Help yourself to the condiments.
It also serves some of Taipei's best fusion food (menu), including Korean Bibimbap (rice in a hot stone bowl) and some great desserts. The international menu is generally larger in summer, when hotpots are less popular and poeple feel like lighter meals. Prices are a little more expensive than other Loving Huts (mains are around 200-300NT) but excellent value for such good, labour-intensive food.

My favourite 'non-hotpot' dish is the Tomyam (Thai) Tahini Rice.

The Guangfu Loving Hut, like many others, also serves a range of vegan grocery items, including mayonaise and a few frozen products.

Packaged vegan groceries from the GuangFu Loving Hut

Nearby Sights & Restaurant
The Guangfu Loving Hut is conveniently located near Sun Yat Sen Memorial Hall, and a pleasant twenty minute / 1.5km walk (through the memorial hall) from Taipei 101. Also in the area is the simpler but still excellent Veggie Creek. I recommend visiting each one either side of a visit to Sun Yat Sen Memorial Hall, and possibly Taipei 101.

 Smoothie and Ice Cream (summer menu)

The cookers work by induction. This is a safe, responsive heating system (similar to gas) in which the pot itself becomes the element, leaving the cooker itself cool. However, any metal object placed beside it will heat up, so it's important to not place any metal or especially electronic devices on or near the cookers, even when they are switched off (in case they are accidentally turned on).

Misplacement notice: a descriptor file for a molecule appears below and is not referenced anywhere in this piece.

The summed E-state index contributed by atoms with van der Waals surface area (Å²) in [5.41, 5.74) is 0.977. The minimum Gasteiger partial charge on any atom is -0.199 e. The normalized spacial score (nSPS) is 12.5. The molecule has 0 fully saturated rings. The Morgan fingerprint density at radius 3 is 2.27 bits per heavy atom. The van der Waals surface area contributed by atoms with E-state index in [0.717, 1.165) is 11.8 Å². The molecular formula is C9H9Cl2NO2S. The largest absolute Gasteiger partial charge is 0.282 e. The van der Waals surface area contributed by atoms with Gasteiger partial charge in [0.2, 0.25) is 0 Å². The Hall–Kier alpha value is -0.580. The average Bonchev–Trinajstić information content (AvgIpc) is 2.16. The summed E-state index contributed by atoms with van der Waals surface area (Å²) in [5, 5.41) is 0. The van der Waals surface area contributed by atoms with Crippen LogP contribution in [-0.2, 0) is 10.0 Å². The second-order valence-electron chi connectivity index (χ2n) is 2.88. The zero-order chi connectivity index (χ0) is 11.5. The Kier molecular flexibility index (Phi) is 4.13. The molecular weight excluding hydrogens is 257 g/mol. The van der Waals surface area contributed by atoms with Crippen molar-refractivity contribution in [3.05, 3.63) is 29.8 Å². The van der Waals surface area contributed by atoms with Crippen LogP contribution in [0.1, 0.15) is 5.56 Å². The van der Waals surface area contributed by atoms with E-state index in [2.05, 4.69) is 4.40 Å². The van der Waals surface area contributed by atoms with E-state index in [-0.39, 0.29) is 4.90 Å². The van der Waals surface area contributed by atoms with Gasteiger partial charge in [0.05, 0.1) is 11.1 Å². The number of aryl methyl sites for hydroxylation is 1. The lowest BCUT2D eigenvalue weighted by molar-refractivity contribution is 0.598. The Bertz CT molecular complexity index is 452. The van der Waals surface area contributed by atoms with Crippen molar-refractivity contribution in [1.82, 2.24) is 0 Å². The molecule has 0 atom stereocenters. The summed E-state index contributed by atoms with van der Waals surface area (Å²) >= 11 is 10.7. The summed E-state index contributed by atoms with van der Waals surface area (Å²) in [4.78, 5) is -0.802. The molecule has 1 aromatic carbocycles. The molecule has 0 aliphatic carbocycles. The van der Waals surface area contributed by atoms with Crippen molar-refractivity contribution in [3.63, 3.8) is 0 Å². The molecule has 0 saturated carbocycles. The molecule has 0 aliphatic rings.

11:30 - 9:30 (LO 9:00) (everyday)
(02) 2777-2711
Sun Yat Sen Memorial Hall Station (Blue line) Exit 2
No.30, Lane 280, Guangfu S. Rd., Da-an District

Sunday, 23 November 2014

Night Markets & Shaved Ice

Night markets are an important part of Taiwanese culture, entrenched in the national psyche. Some markets focus on food, usually small snacks, called xiao chi (,literally "small eats"), some on shopping, some on entertainment and most a mix of all. For many Taiwanese a visit to a nightmarket is a regular social outing, enjoyed with friends, family and all, especially in smaller towns and cities. Tell a Taiwanese person that you haven't yet visited a night market and they'll probably bind you hand and foot and drag you to one, unfortunately most likely the infamous Shilin Night Market.

Nanya Night Market

However, while a part of me appreciates the more food and community-based focus of Taiwanese night markets (as opposed, say, to the rampant consumerism in the posh shopping malls in Japan, not that Tiawan doesn't have its share of them as well), let me confess that I do not enjoy night markets, especially the ones which focus on food. While many have a single vegetarian stall, night market food is generally meat heavy, and even the vegetarian food is generally fairly bland, which is hardly surprising for food served up in a hurry from such a cramped, outdoor environment. Add to that a lack of running water, and I simply don't get the appeal of eating there as opposed to a clean, functional restaurant. And as for entertainment I personally can't find much of value in many of the activities. Fishing is unfortunately a common night market activity for children (the fish are returned to their tiny pool after the fun is over, but probably don't enjoy the whole experience much, or their life between markets). Nonetheless I'd still recommend a visit to at least one while visiting Taiwan, so here are a few notes and suggestions for if and when you do.